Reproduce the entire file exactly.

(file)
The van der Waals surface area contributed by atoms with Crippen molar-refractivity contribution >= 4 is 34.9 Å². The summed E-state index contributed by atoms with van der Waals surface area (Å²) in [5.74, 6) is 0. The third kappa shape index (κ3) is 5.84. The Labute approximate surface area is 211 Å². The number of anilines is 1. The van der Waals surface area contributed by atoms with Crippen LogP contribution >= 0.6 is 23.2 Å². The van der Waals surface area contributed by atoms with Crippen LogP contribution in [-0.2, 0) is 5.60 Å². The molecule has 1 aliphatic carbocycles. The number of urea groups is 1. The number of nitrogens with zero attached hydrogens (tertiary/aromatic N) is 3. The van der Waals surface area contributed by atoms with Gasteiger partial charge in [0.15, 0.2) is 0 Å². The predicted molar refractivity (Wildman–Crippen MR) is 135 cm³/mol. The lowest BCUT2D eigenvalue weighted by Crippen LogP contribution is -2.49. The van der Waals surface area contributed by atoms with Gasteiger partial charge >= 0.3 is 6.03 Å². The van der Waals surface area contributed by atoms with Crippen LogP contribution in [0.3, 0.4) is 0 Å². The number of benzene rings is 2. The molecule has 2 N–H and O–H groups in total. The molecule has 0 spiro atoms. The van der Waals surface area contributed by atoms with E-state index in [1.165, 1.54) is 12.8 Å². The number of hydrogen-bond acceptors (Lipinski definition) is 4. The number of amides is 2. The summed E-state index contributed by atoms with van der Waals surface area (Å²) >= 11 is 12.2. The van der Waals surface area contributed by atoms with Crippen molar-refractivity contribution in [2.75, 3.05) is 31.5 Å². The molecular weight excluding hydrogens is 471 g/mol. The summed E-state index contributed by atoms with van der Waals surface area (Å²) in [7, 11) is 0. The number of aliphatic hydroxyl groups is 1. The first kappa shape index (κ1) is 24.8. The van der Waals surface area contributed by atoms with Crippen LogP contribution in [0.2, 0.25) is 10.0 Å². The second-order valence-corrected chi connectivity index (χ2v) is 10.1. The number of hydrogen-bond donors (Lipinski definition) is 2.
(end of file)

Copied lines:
The van der Waals surface area contributed by atoms with Crippen molar-refractivity contribution >= 4 is 34.9 Å². The summed E-state index contributed by atoms with van der Waals surface area (Å²) in [5.74, 6) is 0. The third kappa shape index (κ3) is 5.84. The Labute approximate surface area is 211 Å². The number of anilines is 1. The van der Waals surface area contributed by atoms with Crippen LogP contribution >= 0.6 is 23.2 Å². The van der Waals surface area contributed by atoms with Crippen LogP contribution in [-0.2, 0) is 5.60 Å². The molecule has 1 aliphatic carbocycles. The number of urea groups is 1. The number of nitrogens with zero attached hydrogens (tertiary/aromatic N) is 3. The van der Waals surface area contributed by atoms with Gasteiger partial charge in [0.15, 0.2) is 0 Å². The predicted molar refractivity (Wildman–Crippen MR) is 135 cm³/mol. The lowest BCUT2D eigenvalue weighted by Crippen LogP contribution is -2.49. The van der Waals surface area contributed by atoms with Gasteiger partial charge >= 0.3 is 6.03 Å². The van der Waals surface area contributed by atoms with Crippen LogP contribution in [0.3, 0.4) is 0 Å². The number of benzene rings is 2. The molecule has 2 N–H and O–H groups in total. The molecule has 0 spiro atoms. The van der Waals surface area contributed by atoms with E-state index in [1.165, 1.54) is 12.8 Å². The number of hydrogen-bond acceptors (Lipinski definition) is 4. The number of amides is 2. The summed E-state index contributed by atoms with van der Waals surface area (Å²) >= 11 is 12.2. The van der Waals surface area contributed by atoms with Crippen molar-refractivity contribution in [2.75, 3.05) is 31.5 Å². The molecular weight excluding hydrogens is 471 g/mol. The summed E-state index contributed by atoms with van der Waals surface area (Å²) in [7, 11) is 0. The number of aliphatic hydroxyl groups is 1. The first kappa shape index (κ1) is 24.8. The van der Waals surface area contributed by atoms with Crippen LogP contribution in [0.2, 0.25) is 10.0 Å². The second-order valence-corrected chi connectivity index (χ2v) is 10.1. The number of hydrogen-bond donors (Lipinski definition) is 2.